Denial of the continuance was not a ruling beyond the bounds of reason.

C. No error was committed as to plaintiffs’ counterclaim.

In the original petition, The Utilities sought to condemn a 300-foot easement and right of way. An interlocutory appeal was taken to the Supreme Court by defendants other than The Johnsons. In the interim period, The Utilities filed a first amended petition in which it sought a 200-foot easement and right of way. The Supreme Court held that the 100-foot wide easement limitation contained in § 62-1 — 4, N.M.S.A. 1978 was controlling and prohibited the condemnation of two additional 100-foot easements parallel and adjacent to each other. El Paso Elec. Co., supra.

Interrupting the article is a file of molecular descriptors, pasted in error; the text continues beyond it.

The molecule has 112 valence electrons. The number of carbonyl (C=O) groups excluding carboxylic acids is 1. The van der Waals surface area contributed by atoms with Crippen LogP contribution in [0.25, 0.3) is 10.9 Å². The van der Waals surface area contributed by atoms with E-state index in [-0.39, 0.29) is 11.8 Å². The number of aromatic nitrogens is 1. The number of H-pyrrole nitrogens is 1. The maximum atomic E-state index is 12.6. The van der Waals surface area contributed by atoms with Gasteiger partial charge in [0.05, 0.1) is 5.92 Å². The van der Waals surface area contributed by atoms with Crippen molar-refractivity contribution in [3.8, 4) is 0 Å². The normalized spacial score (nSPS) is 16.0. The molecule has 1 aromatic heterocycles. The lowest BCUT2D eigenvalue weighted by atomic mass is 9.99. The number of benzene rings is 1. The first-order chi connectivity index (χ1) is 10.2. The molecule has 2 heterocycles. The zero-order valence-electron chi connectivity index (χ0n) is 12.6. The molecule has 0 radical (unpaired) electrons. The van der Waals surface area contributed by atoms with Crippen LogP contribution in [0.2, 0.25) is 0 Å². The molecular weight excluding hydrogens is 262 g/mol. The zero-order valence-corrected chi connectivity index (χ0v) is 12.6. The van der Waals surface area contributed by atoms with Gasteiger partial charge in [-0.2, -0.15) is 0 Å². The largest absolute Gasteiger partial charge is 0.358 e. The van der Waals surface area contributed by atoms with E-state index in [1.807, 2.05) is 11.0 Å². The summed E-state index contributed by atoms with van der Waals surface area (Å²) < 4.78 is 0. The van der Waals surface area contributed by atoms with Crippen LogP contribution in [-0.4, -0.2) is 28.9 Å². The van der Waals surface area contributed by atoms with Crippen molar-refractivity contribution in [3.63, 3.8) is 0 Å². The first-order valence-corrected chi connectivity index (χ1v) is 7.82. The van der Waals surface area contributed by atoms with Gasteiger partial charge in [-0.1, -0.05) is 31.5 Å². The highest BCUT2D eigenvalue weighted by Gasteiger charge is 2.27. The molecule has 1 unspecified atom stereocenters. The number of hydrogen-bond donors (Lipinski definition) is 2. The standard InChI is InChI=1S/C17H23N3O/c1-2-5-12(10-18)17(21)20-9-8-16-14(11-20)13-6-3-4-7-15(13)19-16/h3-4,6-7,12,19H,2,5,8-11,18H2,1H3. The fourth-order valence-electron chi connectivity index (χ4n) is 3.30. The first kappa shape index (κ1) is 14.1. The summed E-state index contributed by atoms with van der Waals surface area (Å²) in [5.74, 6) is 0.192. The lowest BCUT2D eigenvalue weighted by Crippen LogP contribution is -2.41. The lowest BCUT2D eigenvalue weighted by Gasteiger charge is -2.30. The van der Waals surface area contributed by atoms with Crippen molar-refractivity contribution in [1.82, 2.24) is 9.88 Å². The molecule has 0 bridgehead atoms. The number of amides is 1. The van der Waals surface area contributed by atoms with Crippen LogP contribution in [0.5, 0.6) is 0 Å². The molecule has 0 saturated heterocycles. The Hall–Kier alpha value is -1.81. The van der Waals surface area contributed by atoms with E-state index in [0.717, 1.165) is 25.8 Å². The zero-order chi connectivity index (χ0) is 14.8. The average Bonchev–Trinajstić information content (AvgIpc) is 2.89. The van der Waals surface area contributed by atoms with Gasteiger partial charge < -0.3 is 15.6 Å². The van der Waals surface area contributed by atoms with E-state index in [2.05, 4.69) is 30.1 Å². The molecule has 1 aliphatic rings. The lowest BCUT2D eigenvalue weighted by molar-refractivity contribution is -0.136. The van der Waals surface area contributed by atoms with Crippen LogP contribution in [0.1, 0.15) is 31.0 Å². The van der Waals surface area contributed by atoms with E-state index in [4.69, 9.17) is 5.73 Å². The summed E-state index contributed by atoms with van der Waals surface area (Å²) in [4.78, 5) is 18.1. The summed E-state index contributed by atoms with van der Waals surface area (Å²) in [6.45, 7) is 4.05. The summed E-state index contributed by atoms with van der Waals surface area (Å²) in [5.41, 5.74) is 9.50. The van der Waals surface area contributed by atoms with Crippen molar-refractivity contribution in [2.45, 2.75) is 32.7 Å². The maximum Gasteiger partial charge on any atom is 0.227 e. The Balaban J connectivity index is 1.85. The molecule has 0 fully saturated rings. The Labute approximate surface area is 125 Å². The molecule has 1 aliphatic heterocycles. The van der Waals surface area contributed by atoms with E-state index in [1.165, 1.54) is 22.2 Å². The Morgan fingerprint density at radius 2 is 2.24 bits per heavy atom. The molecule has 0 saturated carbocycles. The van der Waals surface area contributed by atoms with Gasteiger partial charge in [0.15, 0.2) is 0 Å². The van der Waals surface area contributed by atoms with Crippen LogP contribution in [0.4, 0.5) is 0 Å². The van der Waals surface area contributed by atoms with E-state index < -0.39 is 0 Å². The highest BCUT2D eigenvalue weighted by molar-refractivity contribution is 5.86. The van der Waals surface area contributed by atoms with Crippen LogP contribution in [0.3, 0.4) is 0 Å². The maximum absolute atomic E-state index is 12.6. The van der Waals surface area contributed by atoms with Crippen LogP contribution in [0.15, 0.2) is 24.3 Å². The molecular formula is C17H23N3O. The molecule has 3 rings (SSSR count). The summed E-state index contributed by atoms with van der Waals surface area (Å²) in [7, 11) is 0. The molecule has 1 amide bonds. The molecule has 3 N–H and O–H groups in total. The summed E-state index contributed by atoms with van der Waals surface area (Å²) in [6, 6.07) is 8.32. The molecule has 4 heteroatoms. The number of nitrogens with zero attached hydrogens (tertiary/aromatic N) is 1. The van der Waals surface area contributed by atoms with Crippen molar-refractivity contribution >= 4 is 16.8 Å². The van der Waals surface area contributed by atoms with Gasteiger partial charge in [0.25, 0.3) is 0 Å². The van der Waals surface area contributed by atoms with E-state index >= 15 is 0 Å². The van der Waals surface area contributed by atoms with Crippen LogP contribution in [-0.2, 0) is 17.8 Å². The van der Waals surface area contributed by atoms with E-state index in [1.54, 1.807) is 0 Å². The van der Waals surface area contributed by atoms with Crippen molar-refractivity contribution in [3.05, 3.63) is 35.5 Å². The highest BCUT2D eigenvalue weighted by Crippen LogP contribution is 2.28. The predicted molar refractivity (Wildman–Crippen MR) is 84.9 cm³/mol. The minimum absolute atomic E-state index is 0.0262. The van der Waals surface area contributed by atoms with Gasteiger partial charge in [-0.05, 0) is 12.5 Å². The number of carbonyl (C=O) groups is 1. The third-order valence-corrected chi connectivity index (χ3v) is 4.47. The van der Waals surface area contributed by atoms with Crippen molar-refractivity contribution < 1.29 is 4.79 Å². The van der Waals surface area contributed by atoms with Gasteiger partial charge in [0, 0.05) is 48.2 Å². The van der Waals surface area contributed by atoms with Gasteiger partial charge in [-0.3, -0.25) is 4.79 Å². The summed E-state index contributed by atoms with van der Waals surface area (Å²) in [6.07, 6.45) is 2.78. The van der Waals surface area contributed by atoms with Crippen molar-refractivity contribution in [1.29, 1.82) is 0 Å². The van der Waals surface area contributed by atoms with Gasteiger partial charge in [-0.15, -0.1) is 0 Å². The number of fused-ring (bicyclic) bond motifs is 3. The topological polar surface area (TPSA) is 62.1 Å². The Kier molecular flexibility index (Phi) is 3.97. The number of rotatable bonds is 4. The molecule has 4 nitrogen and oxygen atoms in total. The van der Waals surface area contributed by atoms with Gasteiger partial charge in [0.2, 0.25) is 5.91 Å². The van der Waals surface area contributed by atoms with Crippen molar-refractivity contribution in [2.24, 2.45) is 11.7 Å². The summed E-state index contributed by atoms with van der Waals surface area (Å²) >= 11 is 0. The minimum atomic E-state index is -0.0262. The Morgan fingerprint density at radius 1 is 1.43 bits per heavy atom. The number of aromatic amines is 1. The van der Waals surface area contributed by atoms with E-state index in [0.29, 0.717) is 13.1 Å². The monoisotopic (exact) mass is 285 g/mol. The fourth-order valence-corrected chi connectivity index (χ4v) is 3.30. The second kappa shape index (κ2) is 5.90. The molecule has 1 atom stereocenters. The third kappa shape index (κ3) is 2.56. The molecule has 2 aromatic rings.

On June 1, 1979, The Utilities filed a second amended petition in which it sought a 100-foot easement and right of way. On March 26, 1980, some 10 months later, the Johnsons first appeared in this litigation by way of answer and counterclaim. Prior thereto, the record does not show any participation by them in the litigation that began on November 7, 1977. If we correctly understand The Johnsons’ counterclaim, it sought damages for conduct of The Utilities prior to the filing of the second amended complaint. It claimed a violation of civil rights contrary to the provisions of 42 U.S.C. § 1981, et seq. which was abandoned in this appeal. It also claimed a failure to negotiate in good faith, trespass upon the land, abuse of process, possession and wrongful use of The Johnsons’ land from the date of occupation to the date of filing the second amended petition.

In this appeal, The Johnsons rely upon their requested findings of fact and the early interlocutory appeal, none of which are before this Court. The Johnsons state: